Plaintiff argues that the Journeyman's card requirement was vague and nonspecific, and that any Journeyman's card should have sufficed. Defendant, on the other hand, contends that only a Journeyman's card in an associated skill such as tool and die qualified an applicant for the inspector position. Plaintiff also claims that he had at least eight years of experience qualifying him for the inspector position. Specifically, plaintiff claims that he had "more than eight [8] years of equivalent experience" in the following positions: "Tool jig bore... [, ] Jig boring machinist... [, ] Experimental machinist... [, ] Boring Machine Tool Room" (DE # 59 at 8, Pl. Aff. ¶ 31), though plaintiff did not provide details about the length of time spent in each of these positions. Defendant argues that plaintiff's experience did not qualify him for the inspector position because jig bore operator was not a classification recognized by defendant, that in any event plaintiff had not utilized a jig bore since the early 80's, and that unskilled machinist work (such as CNC machine operation) is not equivalent experience for purposes of the inspector position. Plaintiff testified that defendant no longer utilizes jig bore, that defendant does not recognize a jig bore classification, and that he has not used a jig bore since the early 80s. (DE # 32-1 at 33, 38, Pl. Dep. 67, 79.)

On November 5, 2010, plaintiff filed a grievance with the UAW regarding defendant's failure to promote him. At a union meeting on June 2, 2011, plaintiff was advised by a union leader that the grievance had been "thrown out" and that no further action would be taken on the matter. (DE # 59-7 at 26, Pl. Dep. 185.) Plaintiff did not file an internal appeal with the UAW or do anything else regarding the grievance. (DE # 32-2 at 60, Pl. Dep. 119.)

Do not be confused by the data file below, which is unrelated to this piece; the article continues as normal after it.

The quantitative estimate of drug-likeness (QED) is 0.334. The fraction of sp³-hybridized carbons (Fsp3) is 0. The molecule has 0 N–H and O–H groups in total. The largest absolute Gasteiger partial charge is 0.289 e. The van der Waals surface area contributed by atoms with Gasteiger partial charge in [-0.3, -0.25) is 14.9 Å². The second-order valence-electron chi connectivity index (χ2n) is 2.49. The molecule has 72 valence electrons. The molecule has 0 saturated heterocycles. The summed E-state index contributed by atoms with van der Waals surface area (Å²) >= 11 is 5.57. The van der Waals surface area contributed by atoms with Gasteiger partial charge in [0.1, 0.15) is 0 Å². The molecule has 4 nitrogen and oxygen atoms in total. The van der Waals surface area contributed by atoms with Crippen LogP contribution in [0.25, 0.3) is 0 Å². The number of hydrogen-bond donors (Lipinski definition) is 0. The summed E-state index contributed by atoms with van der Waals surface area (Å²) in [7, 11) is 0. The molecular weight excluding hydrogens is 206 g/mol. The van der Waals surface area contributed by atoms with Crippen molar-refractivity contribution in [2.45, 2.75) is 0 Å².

On December 29, 2010, plaintiff filed a complaint of age and race discrimination against defendant with the DOL's Office of Federal Contract Compliance Programs based on defendant's failure to promote him to the inspector position in 2010. (DE # 32-1 at 61, Pl. Dep. 119-20.) The DOL concluded that plaintiff "did not meet the minimum qualifications for the position" because the jigbore classification that he relied upon to demonstrate eight years of experience had not been an active classification since 1992, and concluded that defendant did not engage in discrimination. (DE # 32-17 at 5.) Plaintiff believes the DOL either made a mistake or was "bought off." (DE # 32-1 at 62, Pl. Dep. 121:16-25.)

On May 3, 2011, plaintiff filed a charge of discrimination with the Equal Employment Opportunity Commission ("EEOC"), alleging age and race discrimination based on defendant's failure to promote him to the inspector position in 2010. (DE # 32-16 at 2.) The EEOC issued a right-to-sue letter on September 29, 2011, because it was unable to conclude that a violation of law occurred. (DE # 1, Ex. 1.) Plaintiff filed the present lawsuit on December 22, 2011, against both defendant and the UAW. (DE # 1.) Plaintiff voluntarily dismissed his claims against the UAW on April 28, 2003. (DE # 52.)

Defendant moved for summary judgment on plaintiff's complaint on January 30, 2013. (DE # 29.) The briefing period related to this motion was long and protracted, with numerous extensions being granted, especially to plaintiff's counsel. Plaintiff's counsel repeatedly failed to abide by deadlines and comply with applicable rules. After receiving five extensions for the filing of his response brief, plaintiff filed multiple exhibits late, and failed to respond to an order by the court to show cause for the deficiency, resulting in the exhibits being stricken from the record. (DE # 71.) Plaintiff asks the court to "reconsider" its order striking the untimely-filed exhibits from the record. (DE # 72.) Defendant also filed a RULE 56 motion to strike various evidence submitted by plaintiff. (DE # 84.) Plaintiff has also asked for permission to file a "corrected" response brief addressing many of the issues raised by defendant's motion to strike. (DE # 90.) Finally, defendant has moved to strike plaintiff's sur-reply which was filed without court permission. (DE # 95.) Each motion is addressed in turn below.

II. ANALYSIS

A. Plaintiff's Motion for ...